The date for submitted a proposal to present for the K12 Online Conference has been extended to August 23rd. The theme of the conference this year is ‘Cultivating the Future” and proposals can be submitted by clicking here. Accepted proposals will be announced around the 1st of September. There are four strands to the conference and each strand has a co-convener that is responsible for overseeing presentations for that strand. The four co-conveners are Wes Fryer, Jose Rodriguez, Maria Knee and Amanda Marrinan. Presentations can be created via a screencast, slideshow, etc. and can be no longer than 20 minutes.
More information about K12Online from the K12 Online Conference:
OVERVIEW: K12 Online 2010 will feature four “conference strands,” two each week, and include “LAN Party” live events on the Saturday following each week of the regular conference in partnership with EdTechTalk. Two presentations will be published in each strand each day, Monday through Friday, so four new presentations will be available each day over the course of the two weeks. Including the pre-conference keynote, a total of 41 presentations will be published. Each twenty minute (or less) presentation will be shared online in a downloadable and embeddable formats, and released simultaneously via the conference blog (www.k12onlineconference.org,) the conference Twitter account, and the conference audio and video podcast channels. All presentations will be archived online for posterity. If you are planning to submit a proposal, please review archived presentations from past years to determine what you might offer that is new and builds on previous work.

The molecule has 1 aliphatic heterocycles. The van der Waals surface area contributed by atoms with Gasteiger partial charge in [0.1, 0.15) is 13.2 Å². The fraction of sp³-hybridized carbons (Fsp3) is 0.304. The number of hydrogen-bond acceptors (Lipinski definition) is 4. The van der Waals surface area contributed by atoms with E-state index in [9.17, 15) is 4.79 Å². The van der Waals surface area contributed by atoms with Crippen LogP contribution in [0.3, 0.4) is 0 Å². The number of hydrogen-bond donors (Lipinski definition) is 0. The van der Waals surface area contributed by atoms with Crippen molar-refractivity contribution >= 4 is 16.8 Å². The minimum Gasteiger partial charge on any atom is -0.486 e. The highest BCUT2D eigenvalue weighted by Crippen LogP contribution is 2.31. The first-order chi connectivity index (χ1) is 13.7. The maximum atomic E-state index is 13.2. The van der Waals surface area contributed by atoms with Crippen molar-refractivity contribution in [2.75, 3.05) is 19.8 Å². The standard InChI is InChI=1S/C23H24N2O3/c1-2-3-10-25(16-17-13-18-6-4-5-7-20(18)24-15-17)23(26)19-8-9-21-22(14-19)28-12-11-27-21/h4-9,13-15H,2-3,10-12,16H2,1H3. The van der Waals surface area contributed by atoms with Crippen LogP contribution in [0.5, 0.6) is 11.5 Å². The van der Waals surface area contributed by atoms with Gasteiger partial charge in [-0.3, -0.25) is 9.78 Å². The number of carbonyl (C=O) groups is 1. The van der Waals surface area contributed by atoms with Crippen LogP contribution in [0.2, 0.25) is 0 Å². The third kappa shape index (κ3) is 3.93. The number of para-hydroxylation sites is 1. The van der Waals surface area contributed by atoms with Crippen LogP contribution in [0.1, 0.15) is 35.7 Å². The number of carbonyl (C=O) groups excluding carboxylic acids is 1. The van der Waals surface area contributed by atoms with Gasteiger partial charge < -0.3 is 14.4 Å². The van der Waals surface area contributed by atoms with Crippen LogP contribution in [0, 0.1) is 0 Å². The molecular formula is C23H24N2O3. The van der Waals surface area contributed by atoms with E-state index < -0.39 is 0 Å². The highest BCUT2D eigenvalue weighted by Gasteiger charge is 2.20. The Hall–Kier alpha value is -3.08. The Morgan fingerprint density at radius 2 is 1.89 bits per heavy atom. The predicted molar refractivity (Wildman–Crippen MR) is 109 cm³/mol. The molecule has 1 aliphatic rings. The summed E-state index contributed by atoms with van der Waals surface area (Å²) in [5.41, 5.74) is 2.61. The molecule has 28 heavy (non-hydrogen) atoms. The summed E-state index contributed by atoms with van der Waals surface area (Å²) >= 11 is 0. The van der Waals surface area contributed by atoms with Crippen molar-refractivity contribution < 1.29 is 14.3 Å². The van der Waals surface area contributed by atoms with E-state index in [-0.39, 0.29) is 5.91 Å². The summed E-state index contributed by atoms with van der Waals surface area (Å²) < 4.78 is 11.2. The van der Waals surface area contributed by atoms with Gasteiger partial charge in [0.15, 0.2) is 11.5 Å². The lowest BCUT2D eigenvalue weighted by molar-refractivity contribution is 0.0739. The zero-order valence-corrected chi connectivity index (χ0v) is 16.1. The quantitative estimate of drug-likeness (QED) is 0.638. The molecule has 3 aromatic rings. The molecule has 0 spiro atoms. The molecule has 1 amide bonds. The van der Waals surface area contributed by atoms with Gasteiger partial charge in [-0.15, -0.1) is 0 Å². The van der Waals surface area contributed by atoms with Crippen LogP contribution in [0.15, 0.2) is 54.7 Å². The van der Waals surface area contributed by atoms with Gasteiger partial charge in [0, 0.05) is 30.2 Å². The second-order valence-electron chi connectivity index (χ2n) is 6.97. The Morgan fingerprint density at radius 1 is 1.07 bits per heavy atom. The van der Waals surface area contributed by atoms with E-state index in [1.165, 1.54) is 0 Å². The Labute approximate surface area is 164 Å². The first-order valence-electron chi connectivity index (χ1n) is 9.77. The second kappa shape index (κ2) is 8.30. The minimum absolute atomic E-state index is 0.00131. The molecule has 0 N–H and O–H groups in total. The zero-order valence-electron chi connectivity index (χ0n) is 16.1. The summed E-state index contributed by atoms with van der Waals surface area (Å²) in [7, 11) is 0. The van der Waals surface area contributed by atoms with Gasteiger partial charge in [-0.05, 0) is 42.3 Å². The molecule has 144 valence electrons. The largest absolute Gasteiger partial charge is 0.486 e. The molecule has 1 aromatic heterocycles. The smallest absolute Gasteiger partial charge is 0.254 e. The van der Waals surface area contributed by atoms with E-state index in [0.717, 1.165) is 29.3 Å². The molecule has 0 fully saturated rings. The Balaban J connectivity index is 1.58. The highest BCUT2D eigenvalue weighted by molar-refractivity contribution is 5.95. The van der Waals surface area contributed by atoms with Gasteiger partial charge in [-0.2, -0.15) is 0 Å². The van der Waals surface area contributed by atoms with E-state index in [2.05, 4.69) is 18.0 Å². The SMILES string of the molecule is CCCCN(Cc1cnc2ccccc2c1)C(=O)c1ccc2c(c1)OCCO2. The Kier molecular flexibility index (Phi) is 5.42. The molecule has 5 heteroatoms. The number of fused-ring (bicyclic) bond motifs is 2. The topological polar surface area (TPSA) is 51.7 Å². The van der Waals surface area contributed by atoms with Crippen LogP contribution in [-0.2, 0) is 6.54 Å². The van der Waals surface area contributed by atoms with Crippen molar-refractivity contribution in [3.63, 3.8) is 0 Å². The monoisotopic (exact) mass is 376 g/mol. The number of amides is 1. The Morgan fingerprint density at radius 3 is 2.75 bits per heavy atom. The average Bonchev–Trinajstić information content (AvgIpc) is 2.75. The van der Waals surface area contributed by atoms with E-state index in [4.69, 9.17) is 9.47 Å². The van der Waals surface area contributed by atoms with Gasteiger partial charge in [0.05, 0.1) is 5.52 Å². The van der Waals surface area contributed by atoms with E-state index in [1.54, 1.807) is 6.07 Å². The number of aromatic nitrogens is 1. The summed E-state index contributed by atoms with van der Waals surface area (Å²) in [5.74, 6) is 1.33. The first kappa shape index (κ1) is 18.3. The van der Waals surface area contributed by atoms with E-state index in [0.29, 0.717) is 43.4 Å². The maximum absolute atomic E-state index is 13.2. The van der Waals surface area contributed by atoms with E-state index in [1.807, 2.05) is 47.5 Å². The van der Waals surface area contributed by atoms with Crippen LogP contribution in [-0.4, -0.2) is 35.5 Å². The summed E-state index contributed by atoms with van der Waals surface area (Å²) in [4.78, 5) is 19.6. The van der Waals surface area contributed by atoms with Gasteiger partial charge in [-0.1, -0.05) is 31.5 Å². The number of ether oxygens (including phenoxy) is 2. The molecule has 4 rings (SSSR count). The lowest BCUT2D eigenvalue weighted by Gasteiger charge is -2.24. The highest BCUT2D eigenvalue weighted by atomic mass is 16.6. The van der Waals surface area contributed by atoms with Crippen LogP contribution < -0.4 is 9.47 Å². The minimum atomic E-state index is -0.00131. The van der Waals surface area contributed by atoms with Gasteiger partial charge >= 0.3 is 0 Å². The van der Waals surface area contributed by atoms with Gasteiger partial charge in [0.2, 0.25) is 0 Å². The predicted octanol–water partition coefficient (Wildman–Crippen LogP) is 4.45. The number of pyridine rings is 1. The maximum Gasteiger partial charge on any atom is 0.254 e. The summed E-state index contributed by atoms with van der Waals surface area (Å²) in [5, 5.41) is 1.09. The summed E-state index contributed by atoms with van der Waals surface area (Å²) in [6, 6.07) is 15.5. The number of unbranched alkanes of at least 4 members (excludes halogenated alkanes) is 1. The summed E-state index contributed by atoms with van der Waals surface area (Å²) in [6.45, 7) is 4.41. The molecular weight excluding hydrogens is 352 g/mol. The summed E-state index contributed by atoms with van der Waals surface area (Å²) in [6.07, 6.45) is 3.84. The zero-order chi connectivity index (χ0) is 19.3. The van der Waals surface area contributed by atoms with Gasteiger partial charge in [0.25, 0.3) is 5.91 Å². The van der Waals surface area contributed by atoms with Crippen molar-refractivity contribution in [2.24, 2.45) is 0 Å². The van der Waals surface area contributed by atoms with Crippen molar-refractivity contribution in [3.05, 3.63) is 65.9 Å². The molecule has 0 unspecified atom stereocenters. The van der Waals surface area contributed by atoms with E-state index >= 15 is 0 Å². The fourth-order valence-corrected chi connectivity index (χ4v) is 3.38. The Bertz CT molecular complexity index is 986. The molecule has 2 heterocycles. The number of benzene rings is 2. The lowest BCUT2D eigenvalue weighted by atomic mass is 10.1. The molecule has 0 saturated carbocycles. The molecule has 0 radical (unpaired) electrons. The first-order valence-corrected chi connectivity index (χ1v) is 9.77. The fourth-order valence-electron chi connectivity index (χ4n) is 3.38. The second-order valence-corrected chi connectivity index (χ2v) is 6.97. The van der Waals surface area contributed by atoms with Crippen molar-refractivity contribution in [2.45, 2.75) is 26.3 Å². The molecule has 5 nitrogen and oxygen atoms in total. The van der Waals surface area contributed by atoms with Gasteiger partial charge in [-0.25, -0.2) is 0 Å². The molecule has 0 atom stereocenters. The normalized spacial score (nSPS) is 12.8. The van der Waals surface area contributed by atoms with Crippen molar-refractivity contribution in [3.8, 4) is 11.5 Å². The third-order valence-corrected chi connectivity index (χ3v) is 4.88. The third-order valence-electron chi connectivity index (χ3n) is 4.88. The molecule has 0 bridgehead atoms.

Our 2010 conference theme “Cultivating the Future,” is based on two ideas: A quotation from William Gibson and the metaphor of gardening and cultivation to grow relationships, networks, ways of learning, and develop ideas. William Gibson is credited with the quotation, “The future is here. It’s just not widely distributed yet.”* As William observed, signs of the future are visible in many places today. It is our desire, as organizers of the K-12 Online Conference, to showcase and amplify these examples of forward-thinking pedagogy and digitally-powered learning. In Josh Little’s article, “5 Tips for Knowledge Gardeners: How to Grow a Collaborative Learning Community,” he articulates many parallels between the work of gardeners and those seeking to cultivate vibrant learning communities. In both cases, leaders need to cultivate fertile soil. Josh notes, “Expert gardeners know that a garden is only as good as the soil in which it is planted. Throwing high quality seeds on a rocky seedbed won’t yield the results they want. The same is true for creating the right collaborative learning environment for your organization. So before you start, ask yourself what would get in the way of open sharing within your organization.” He identifies three potential obstacles for sharing and growth:
- Culture — will people feel comfortable sharing?
- Tools — do people have access to computers and the internet and know how to use them?
- Time — is it acceptable that people take the time necessary to develop themselves?
You can read the entire post with the full call for proposals and conference description on the K12 Online Conference website.The hashtag when posting status updates on Twitter, Plurk or other microblog sites is ‘k12online10′. Take a chance, cultivate your future and submit a proposal to present for the free virtual K12 Online Conference!